The Queensland Court of Appeal has upheld a personal guarantee given by a woman (the appellant) to a bank to secure a loan to a company that she claimed was controlled by her husband.  The Court rejected the appellant's claims that she did not understand the nature and effect of the transaction or that she was at a special disadvantage in all of the circumstances. 

The appellant had a history of property ownership, and had given two previous guarantees to the bank.  The Court held that the bank was entitled to explain the consequences of the guarantee in general terms, and was not required to list every possible consequence of the transaction (like bankruptcy).  Here, it was material that the appellant knew her properties were "on the line" and sale of them was "a worst case scenario".  Ultimately the creditor must have "reasonable grounds for believing that [the] party does have an adequate understanding of the nature and purport of the transaction".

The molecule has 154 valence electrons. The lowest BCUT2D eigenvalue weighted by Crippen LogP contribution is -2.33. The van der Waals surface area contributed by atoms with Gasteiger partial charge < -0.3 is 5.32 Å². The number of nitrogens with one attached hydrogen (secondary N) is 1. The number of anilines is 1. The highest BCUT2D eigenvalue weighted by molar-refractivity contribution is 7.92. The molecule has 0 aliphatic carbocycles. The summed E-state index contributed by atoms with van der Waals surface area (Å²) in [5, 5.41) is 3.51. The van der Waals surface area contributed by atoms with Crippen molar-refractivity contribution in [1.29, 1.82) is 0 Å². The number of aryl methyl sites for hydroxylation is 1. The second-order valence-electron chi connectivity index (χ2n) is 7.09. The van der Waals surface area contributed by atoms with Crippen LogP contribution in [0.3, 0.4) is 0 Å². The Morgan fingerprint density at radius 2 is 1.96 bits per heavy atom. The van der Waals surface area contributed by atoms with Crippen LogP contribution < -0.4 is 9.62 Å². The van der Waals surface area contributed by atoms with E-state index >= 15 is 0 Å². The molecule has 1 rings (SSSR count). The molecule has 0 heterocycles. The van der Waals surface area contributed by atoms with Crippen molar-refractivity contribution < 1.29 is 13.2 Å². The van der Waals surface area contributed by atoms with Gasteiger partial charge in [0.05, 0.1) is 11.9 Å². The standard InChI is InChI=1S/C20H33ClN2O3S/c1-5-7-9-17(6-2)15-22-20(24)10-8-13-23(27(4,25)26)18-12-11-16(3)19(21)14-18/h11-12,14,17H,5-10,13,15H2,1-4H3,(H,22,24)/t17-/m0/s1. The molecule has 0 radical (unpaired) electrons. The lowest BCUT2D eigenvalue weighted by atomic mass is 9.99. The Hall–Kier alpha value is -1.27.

The Court left open whether the appellant qualified as a volunteer in the transaction.

See Court decision here.